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LONDON, ENGLAND - MARCH 09: (EXCLUSIVE COVERAGE) Memorabilia and equipment on show in Studio 2 at Abbey Road Studios on March 9, 2012 in London, England. The music recording studio has been opened up to the public for a series of events throughout March as part of their 80th anniversary. (Photo by Tim Whitby/Getty Images)

A slew of well-loved alt-rock albums from the likes of Pearl Jam, Nirvana, The Replacements, and R.E.M. have gone the remix route in recent years.


It seemed like for years whenever a big-selling album would celebrate an anniversary, said album would get remastered and re-released. But recently, more of these albums are being remixed completely So what’s the difference?


A remaster takes the original source material of the album and, for lack of a better term, punches it up. For instance, if you have an old album that was recorded using analog methods and use digital tools to remaster it, you essentially have the same album with a cleaner, more up-to-date sound–in most cases.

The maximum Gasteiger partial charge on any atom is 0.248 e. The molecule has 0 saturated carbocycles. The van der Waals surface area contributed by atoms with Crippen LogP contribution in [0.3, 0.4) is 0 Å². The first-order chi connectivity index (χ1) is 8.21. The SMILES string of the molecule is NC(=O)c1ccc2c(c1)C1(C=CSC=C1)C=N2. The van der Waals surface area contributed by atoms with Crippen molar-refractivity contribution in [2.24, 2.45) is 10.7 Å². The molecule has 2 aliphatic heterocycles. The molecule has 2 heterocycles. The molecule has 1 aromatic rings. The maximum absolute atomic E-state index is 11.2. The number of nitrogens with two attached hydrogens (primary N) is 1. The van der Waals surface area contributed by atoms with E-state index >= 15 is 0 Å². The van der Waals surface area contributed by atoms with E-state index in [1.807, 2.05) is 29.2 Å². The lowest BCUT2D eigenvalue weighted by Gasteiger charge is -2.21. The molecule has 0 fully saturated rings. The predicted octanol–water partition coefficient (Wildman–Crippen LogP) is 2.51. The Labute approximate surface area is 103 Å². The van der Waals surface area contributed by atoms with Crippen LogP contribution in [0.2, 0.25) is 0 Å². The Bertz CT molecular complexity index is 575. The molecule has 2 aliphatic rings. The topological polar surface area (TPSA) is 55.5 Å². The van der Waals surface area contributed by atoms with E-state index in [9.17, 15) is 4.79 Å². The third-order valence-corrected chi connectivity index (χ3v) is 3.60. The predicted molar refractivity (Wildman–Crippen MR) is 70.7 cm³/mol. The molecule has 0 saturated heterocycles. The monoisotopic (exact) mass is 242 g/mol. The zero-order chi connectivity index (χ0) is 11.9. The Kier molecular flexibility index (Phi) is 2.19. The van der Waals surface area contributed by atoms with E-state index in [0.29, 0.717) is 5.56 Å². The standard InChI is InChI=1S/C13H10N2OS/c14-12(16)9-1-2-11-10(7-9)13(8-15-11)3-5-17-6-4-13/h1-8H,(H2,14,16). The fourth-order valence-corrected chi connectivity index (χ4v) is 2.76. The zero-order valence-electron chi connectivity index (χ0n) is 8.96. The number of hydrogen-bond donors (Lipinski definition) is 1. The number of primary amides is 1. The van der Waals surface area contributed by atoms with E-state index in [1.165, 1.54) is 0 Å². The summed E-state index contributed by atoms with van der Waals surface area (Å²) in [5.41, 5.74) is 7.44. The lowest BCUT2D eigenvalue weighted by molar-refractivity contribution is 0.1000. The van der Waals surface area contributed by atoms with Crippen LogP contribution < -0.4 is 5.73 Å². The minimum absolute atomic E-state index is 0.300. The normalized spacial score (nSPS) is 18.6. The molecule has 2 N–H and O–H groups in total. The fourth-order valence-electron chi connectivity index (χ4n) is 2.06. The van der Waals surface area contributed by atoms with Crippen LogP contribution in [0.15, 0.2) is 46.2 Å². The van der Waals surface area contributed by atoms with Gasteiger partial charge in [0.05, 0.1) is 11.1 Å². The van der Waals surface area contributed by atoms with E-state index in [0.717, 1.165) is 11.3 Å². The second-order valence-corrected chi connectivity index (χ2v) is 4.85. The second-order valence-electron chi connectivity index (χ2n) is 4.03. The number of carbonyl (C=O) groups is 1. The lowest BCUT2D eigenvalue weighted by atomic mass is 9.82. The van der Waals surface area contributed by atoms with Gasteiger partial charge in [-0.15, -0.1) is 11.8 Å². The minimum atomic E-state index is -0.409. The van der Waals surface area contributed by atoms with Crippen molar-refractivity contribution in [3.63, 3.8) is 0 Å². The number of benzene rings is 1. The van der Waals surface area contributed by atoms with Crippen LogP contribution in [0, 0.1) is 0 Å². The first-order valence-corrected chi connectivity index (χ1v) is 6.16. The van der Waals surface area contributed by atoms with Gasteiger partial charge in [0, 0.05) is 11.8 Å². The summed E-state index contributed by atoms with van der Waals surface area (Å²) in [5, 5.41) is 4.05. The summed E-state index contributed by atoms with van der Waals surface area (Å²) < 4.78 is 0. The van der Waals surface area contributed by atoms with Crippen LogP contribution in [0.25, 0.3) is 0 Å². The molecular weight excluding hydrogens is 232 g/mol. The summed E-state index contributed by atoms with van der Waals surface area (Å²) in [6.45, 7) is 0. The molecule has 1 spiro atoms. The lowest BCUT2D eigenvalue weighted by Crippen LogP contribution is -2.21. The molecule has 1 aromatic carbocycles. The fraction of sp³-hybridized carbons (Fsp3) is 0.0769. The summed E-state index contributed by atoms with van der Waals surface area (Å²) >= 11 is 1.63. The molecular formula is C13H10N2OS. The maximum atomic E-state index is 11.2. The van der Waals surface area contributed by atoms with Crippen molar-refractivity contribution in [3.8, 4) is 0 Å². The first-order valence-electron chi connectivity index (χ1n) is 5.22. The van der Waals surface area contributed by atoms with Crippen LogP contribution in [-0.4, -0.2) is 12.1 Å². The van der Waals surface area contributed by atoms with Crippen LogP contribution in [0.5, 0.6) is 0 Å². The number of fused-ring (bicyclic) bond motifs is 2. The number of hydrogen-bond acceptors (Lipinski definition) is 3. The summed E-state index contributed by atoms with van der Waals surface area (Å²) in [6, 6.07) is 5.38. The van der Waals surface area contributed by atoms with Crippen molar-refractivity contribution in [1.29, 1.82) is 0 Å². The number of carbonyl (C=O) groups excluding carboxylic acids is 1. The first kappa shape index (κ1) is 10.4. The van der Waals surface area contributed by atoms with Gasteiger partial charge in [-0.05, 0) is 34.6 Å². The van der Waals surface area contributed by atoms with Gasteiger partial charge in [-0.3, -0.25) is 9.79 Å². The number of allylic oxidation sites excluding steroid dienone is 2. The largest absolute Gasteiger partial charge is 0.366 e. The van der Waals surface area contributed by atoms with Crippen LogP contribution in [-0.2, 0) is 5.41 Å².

In a remaster, none of the recorded parts are taken away. When an album is remixed, however, those original recorded parts are game for messing around with. So now the final product is an altogether different listening experience than the original. Vocals might be clearer because the remix has stripped away guitar parts and synth lines, as was the case of a recent remix of R.E.M.’s Monster.


VICE’s music blog Noisey recently wrote about the R.E.M. remix, as well as recent remixes of classic releases by Nirvana and Pearl Jam. It’s fascinating stuff and you can read all about it here.